ChargeSpot, the world's first globally connected power bank sharing service founded in Hong Kong, has already expanded to Japan, Thailand and Malaysia, and is seeking to go public in 2021.
While Lan Kwai Fong Group chairman Allan Zeman, a board member of Alibaba Entrepreneurs Fund, was among those participated in ChargeSpot's roadshow in November.
"We have a subsidiary in Thailand, and are collaborating with Gintail, a massage chair firm, to form a joint-venture company in Malaysia," cofounder Davis Chan said, adding that ChargeSpot has nearly 1,500 locations in Bangkok and Kuala Lumpur at present.
There are currently 7,000 spots in Japan with a target of 20,000 by the end of this year.
In Hong Kong, there are 3,000 machines in public places, including hotels, restaurants and shopping malls.
This means the power bank battery charging units can be rented out in Japan and returned in Hong Kong.
Chan said that the company also plans to expand its business to Macau and Singapore, and is actively seeking partners in Taiwan and Indonesia. However, there are no plans to enter the mainland market, which he described as "too competitive."
"Power bank sharing service providers are limited in Hong Kong, Southeast Asia, and European countries, which is the reason why we can develop into one of the leaders in the market," Chan said.
"But the market is too competitive in the mainland.
"The company would need to burn up a lot of capital resources if we decided to develop there."
He said ChargeSpot is aiming to launch an initial public offering in 2021 - perhaps via a weighted voting rights structure - and has retained an accounting firm to prepare for it.
Meanwhile, the company is also continuing to look for new investors to further develop its business.
"If our cash flow is strong enough and the profit is high enough, whether a public listing is successful or not is not really important," Chan said.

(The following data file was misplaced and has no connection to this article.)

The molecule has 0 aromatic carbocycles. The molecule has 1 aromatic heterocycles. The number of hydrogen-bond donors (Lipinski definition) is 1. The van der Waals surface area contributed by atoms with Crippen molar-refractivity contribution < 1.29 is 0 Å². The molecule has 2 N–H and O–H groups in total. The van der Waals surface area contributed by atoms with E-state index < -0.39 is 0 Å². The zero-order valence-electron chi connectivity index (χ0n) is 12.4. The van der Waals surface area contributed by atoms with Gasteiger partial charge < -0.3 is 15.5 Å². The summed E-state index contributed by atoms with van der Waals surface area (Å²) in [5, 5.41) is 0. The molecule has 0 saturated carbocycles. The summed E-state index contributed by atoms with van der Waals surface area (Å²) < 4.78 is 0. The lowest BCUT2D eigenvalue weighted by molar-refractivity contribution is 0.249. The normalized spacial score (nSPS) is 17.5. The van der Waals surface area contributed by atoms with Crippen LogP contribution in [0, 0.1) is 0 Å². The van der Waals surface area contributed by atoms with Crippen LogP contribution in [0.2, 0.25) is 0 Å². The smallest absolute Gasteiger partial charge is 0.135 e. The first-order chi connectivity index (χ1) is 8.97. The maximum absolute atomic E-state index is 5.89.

"However, our big goal is to develop to be an unicorn that was made in Hong Kong."
Existing investors include a Japan conglomerate and eight chief executives or managers from different Hong Kong-listed companies.
Meanwhile, iclick Interactive, an advertising firm, is collaborating with ChargeSpot to display customers' promotions on its machines, and expects the power bank sharing service to rake in US$30 million (HK$234 million) revenue annually from the cooperation.
Chan said all his company's hardware costs can be totally covered in only two to three months, after the expected advertising revenue starts rolling in.
The number of machine screens for providing information will grow to at least 40,000 in this year, he said, allowing their advertising customers to formulate their marketing strategy.
Chan said ChargeSpot may grow its business to other regions or industries after its public listing.
"Some potential investors have asked us whether ChargeSpot is willing to expand to the pocket Wi-Fi business.
"However, we believe that the price of mobile data would become very low when the 5G mobile network is launched, so we have no plans to go there," he said.